In the 1930s the USA had War Plan Red, to be put into operation if Canada remained neutral. It involved an invasion of Canada and the bombing of Quebec City, Montreal and Halifax – and they weren't even in the war until the Japanese bombed Pearl Harbour two years later! In fact from 1812 to 1940 Canada remained a target for an American invasion.


During this period of hostility, which really kicked off after the Yalta Conference when it was plain that the ill US President F.D. Roosevelt trusted Stalin more than Churchill, Eastern Europe was allowed to come under the control of the USSR. even though we had gone to war to defend Poland – not the Americans, they stood on the side lines. The Cold War saw American bases established in the British Isles. I wonder if people realize that most of them are still here. Is it not time they went home?


That's the $64,000 question! I have a theory that it may be linked to climate. The climate of eastern North America ranges from subtropical in Florida to cold temperate in the New England States. From about Baltimore and northwards, winters are bitter and much colder than ours, with many severe snowstorms.

However, their summers are tropical – the sort we can only dream about. According to ideas of Geographical Determinism, the environment – particularly climate – controls the sort of society which develops. Such extremes between winter and summer is alternately stimulating and then enervating. Could this be a reason for their reputation for violence, and their love affair with guns?


My generation was born into a world which was dominated by the largest empire ever seen – the British Empire. The Second World War ruined us and led to the Empire's demise. With six times our population and half a continent, the USA developed into by far the most powerful nation as we declined. Pax Britannica changed to Pax Americana. They will always be our closest allies, but unless we assert ourselves the relationship will be very unequal. If we are not careful they will take over – especially as there is so much hostility to the European Union.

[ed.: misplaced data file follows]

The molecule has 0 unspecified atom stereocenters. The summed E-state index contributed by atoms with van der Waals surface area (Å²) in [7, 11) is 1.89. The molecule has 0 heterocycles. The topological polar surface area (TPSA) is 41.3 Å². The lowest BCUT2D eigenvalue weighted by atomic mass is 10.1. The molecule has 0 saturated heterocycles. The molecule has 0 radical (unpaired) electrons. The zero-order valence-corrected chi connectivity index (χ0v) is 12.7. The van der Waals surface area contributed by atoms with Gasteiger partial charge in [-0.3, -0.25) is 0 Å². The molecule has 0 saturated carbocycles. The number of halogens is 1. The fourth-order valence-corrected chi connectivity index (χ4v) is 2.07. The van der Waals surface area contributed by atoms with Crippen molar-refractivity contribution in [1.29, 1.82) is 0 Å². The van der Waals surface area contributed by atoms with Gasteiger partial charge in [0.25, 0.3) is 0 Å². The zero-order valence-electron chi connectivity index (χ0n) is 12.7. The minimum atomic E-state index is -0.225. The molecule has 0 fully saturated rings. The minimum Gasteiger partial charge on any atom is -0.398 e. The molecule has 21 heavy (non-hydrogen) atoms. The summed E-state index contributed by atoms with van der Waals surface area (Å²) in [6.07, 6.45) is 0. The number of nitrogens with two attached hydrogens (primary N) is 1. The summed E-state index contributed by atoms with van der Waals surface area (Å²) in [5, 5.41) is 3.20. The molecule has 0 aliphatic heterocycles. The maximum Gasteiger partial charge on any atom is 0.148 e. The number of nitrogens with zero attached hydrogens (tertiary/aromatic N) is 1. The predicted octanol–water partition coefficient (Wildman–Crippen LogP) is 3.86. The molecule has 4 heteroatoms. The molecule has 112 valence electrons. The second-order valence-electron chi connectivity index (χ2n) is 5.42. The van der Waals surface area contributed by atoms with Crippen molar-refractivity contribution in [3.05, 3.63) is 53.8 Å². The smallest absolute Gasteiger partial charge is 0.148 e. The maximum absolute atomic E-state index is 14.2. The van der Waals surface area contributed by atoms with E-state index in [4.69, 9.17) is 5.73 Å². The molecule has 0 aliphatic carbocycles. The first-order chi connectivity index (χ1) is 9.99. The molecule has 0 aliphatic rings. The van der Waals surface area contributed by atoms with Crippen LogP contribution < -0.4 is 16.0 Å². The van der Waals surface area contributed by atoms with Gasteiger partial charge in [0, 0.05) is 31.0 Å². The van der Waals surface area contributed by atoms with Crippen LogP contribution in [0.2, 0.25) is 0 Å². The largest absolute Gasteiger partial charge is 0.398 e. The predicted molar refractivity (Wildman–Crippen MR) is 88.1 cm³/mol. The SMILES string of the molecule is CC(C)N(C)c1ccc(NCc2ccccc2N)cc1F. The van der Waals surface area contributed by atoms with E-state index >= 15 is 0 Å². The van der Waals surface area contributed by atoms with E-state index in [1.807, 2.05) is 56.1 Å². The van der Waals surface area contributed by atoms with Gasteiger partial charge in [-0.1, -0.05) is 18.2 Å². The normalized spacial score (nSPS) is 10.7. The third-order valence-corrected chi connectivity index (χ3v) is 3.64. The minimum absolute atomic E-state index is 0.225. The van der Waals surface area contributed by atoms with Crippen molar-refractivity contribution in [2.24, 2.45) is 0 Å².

American soft power is their cultural influence, and is so all pervading now, especially amongst our youngsters who seem to be influenced by every new word, spelling, music, way of speaking and pronunciation through American television and pop culture – and they don't realise it!

Some of this is inevitable, but we should teach our young people to be proud of our British culture. No nation can boast of our level of achievements – in science and technology and extending Anglo Saxon culture across the face of the globe. We have a fantastic history – second to none, but we should look to the future and not be bogged down in the glory of past achievements in some sort of jingoistic fantasy.